Department of Postgraduate Medicine and Health Professions Education. New Biologic and Synthetic Vascular Prostheses by Howard P. Greisler,available at Book Depository with free delivery worldwide.
Additional Physical Format: Online version: Greisler, Howard P. New biologic and synthetic vascular prostheses. Austin: R.G. Landes Co., (OCoLC) Abstract.
The progression of atherosclerosis is often relentless and, despite the numerous treatment options, recurrent disease is common. Vascular prosthetic implants are prone to failure, resulting in significant morbidity, cost, discomfort, and inconvenience for the patient. Surveillance protocols of vascular prostheses (grafts, stents.
This practical and comprehensive book provides "how-to" information on all aspects of access to the vascular system for hemodialysis, parenteral nutrition, chemotherapy, and resuscitation.
Preoperative evaluation, operations, noninvasive procedures, complications, and other aspects are detailed. This edition provides increased coverage of non-interventional techniques and includes new chapters 5/5(1). Synthetic prostheses are usually made from PTFE or polyester.
Biologic and synthetic vascular prostheses book prostheses may be either allografts or xenografts. Allografts are blood vessels from humans e.g. cadaveric blood vessel grafts, removed varicose veins are human umbilical vein grafts (HUVG). Abstract.
The function of vascular grafts is to transport blood and the dominant concern in their design is preventing thrombosis. A graft must conserve propulsive energy as much as possible and must activate clotting mechanisms as little as by: Knitted and Woven Collagen Impregnated Vascular Prostheses.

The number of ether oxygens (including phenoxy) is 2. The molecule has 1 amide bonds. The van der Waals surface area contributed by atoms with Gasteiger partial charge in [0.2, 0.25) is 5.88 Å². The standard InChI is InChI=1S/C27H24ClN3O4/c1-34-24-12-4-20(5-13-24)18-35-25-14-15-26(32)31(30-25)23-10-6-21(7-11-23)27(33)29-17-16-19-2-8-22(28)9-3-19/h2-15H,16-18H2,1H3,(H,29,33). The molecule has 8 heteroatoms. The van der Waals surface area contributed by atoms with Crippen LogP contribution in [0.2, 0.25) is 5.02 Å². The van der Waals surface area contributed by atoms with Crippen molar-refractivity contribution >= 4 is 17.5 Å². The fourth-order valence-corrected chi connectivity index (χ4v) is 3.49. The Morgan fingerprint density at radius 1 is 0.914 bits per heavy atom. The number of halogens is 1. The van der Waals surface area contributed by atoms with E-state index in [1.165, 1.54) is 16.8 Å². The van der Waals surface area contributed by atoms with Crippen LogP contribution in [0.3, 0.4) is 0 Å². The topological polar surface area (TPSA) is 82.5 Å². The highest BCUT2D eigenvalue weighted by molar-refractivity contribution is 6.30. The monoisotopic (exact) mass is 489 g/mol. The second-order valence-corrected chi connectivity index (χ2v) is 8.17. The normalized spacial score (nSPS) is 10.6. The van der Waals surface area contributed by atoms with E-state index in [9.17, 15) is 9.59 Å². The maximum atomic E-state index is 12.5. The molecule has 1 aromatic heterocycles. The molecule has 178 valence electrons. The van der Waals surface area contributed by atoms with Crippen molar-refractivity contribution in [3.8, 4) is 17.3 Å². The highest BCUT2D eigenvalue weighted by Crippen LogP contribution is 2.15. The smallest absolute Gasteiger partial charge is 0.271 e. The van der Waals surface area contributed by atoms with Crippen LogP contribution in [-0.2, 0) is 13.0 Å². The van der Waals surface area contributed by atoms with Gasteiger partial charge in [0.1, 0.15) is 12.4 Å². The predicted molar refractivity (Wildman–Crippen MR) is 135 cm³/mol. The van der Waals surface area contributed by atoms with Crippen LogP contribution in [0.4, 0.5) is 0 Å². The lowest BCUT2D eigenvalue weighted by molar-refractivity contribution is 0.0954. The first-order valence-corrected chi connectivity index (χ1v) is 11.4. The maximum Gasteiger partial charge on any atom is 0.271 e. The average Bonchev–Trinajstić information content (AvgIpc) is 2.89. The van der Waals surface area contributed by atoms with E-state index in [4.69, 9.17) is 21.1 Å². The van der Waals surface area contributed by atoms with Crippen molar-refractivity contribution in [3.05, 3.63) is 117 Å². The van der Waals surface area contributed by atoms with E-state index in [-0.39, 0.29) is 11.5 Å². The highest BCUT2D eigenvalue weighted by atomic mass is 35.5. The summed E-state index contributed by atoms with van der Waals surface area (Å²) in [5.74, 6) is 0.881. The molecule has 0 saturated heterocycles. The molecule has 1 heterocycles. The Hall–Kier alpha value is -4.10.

XenoSure ® Biologic Pledgets. The Biologic Alternative to Synthetic Pledgets. AnastoClip GC ® Closure System. 50% Higher Retention Force (1) For a More Secure Anastomosis. AnastoClip ® AC Closure System.
Now Available in 8 cm & 15 cm Lengths. ProCol ® Vascular Bioprosthesis. Request PDF | Novel Synthetic Selectively Degradable Vascular Prostheses: A Preliminary Implantation Study | Vascular grafts perform less well than. Full text Full text is available as a scanned copy of the original print version.
Get a printable copy (PDF file) of the complete article (K), or click on a page image below to browse page by : R C Kester. Vascular grafts perform less well than autologous arterial or vein grafts.
The purpose of this study was to evaluate the short-term performance of selectively biodegradable filament-wound vascular prostheses, comprising elastomeric poly (ether urethane) (Lycra) scaffolds and flexible, hydrophilic biodegradable by: biologic and synthetic vascular prostheses and uses careflflly selected references in a clear and precise manner to present a balanced view of current knowledge.